Country of Operation
Target income level
- Bottom 20%
- Lower-middle income (20-40%)
- Middle-income (40-60%)
- Mental health
SummaryAnjali works in one of the most neglected areas of health, mental health, to promote the understanding, awareness, care and treatment of mental health issues in India.
Anjali's vision is to develop an inclusive, rights-based system of care of treatment for persons with mental illness in India.
Key program components
Anjali has adopted a four-fold strategy towards its vision of developing an inclusive, rights-based system of care and treatment for people with mental illness:
Partnership with the government to ensure optimal outreach and changes within the system.
Building new alliances with policy makers, civil society actors, media and young persons to develop a mental health policy for India
Moving the mental health discourse into the rights framework through its Mental Health and Human Rights Initiative, Twilight Claims
Deepening the civic engagement of young citizens and developing cohorts of young mental health activists that build local bases of knowledge and empathy for person with mental illness and ensure the timely treatment of mentally ill persons in their neighbourhood.
Anjali is the first organization in the country to work in partnership with the state government of West Bengal, operating inside the state hospital premises and using state infrastructure and professionals, rather than creating parallel systems such as a half-way home. This strategy promotes optimal use of available resources and ensures that the state does not withdraw from its responsibility towards health, especially for the most marginalized communities.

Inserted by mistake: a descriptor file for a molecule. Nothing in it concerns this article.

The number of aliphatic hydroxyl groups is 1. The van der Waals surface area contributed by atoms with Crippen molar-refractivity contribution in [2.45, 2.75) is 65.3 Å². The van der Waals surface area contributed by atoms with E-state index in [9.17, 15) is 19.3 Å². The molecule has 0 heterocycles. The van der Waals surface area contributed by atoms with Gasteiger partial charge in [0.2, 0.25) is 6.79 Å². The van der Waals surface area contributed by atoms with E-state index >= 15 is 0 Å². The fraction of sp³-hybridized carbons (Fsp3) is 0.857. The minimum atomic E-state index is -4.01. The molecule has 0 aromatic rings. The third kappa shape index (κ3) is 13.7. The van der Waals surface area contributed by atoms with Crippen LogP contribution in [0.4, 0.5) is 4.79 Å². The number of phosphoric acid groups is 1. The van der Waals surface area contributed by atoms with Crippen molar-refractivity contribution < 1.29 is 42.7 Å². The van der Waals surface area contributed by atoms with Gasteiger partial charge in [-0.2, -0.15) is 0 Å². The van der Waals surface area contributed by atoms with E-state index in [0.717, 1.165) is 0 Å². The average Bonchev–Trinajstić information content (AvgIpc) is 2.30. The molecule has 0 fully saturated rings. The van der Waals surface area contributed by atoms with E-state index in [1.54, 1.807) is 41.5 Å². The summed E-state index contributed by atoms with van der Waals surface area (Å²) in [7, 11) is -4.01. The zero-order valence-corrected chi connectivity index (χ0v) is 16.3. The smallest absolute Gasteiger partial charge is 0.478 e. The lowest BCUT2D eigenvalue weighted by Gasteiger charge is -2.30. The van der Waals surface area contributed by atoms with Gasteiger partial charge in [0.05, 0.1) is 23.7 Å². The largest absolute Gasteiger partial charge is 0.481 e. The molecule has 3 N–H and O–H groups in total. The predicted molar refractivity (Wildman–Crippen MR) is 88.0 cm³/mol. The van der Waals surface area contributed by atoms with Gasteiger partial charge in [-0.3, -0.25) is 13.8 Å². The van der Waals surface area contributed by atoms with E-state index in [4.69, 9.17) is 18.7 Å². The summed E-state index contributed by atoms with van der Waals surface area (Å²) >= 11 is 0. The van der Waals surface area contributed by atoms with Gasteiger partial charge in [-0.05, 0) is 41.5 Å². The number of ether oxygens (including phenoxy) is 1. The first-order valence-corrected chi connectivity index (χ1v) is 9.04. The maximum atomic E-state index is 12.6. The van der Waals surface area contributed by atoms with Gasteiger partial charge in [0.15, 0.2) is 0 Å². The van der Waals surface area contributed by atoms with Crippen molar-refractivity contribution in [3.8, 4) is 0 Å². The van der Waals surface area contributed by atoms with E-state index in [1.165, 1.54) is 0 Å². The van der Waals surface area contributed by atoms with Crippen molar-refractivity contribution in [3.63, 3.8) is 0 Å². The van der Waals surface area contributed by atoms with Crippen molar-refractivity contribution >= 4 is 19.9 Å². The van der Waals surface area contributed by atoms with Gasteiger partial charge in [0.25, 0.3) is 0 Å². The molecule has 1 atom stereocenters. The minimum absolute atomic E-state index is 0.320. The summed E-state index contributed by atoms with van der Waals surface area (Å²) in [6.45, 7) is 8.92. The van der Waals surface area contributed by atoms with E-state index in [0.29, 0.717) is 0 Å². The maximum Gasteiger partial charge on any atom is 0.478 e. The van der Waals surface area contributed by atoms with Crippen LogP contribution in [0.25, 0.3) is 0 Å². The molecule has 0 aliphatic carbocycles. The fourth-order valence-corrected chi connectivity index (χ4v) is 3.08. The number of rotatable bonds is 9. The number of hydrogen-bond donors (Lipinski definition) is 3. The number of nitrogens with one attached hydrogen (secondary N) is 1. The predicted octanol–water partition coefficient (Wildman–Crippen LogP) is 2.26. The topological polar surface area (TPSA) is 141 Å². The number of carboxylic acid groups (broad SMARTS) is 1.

Anjali has been able to reach out extensively to poor and middle class patients in rural and suburban West Bengal, riding on the extensive flank of the state-run health systems. Since there is a strong tendency to not spend family/personal resources on patients with mental disabilities, there is acute dependency on subsidized government care for the mentally ill. Anjali sees a strategic advantage in re-directing an existing system of care, rather than creating new systems.
While the rehabilitation and re-integration of recovered patients in half-way homes costs approximately USD 2100 per patient, per year, Anjali's services total USD 870 per person, per year, due to its partnership with the government health systems.
Another important reason to partner with government hospitals emerges from the acknowledgement that state institutions have historically oppressed and abused people with mental illness. Anjali introduces innovative therapies and curative interventions within the functioning of an entrenched state system of health care, while at the same time, critiquing government practices through its advocacy programs.